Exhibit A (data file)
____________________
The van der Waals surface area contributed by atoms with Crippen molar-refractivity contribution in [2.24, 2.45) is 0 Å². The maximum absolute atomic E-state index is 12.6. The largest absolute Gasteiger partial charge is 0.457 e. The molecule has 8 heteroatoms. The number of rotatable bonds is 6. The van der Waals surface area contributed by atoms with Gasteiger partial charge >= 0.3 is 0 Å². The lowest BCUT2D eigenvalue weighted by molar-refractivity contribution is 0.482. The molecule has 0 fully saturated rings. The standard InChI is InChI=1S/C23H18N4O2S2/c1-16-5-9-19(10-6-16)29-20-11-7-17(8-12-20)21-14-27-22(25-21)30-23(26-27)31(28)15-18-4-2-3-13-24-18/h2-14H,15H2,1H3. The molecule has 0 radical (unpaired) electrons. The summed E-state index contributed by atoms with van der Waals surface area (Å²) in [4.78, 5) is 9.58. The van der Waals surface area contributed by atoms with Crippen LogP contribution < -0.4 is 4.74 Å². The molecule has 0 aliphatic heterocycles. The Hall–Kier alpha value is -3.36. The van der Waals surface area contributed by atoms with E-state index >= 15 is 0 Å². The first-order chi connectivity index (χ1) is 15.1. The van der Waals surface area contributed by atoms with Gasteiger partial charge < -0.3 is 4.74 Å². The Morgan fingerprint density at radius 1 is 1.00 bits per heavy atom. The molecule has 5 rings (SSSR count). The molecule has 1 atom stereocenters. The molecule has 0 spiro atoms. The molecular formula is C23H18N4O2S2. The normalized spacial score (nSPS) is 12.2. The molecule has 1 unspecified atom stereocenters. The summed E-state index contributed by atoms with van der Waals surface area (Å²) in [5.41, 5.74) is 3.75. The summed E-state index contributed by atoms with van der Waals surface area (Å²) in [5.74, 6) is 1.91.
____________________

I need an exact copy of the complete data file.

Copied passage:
The van der Waals surface area contributed by atoms with Crippen molar-refractivity contribution in [2.24, 2.45) is 0 Å². The maximum absolute atomic E-state index is 12.6. The largest absolute Gasteiger partial charge is 0.457 e. The molecule has 8 heteroatoms. The number of rotatable bonds is 6. The van der Waals surface area contributed by atoms with Gasteiger partial charge >= 0.3 is 0 Å². The lowest BCUT2D eigenvalue weighted by molar-refractivity contribution is 0.482. The molecule has 0 fully saturated rings. The standard InChI is InChI=1S/C23H18N4O2S2/c1-16-5-9-19(10-6-16)29-20-11-7-17(8-12-20)21-14-27-22(25-21)30-23(26-27)31(28)15-18-4-2-3-13-24-18/h2-14H,15H2,1H3. The molecule has 0 radical (unpaired) electrons. The summed E-state index contributed by atoms with van der Waals surface area (Å²) in [4.78, 5) is 9.58. The van der Waals surface area contributed by atoms with Crippen LogP contribution < -0.4 is 4.74 Å². The molecule has 0 aliphatic heterocycles. The Hall–Kier alpha value is -3.36. The van der Waals surface area contributed by atoms with E-state index >= 15 is 0 Å². The first-order chi connectivity index (χ1) is 15.1. The van der Waals surface area contributed by atoms with Gasteiger partial charge < -0.3 is 4.74 Å². The Morgan fingerprint density at radius 1 is 1.00 bits per heavy atom. The molecule has 5 rings (SSSR count). The molecule has 1 atom stereocenters. The molecule has 0 spiro atoms. The molecular formula is C23H18N4O2S2. The normalized spacial score (nSPS) is 12.2. The molecule has 1 unspecified atom stereocenters. The summed E-state index contributed by atoms with van der Waals surface area (Å²) in [5.41, 5.74) is 3.75. The summed E-state index contributed by atoms with van der Waals surface area (Å²) in [5.74, 6) is 1.91.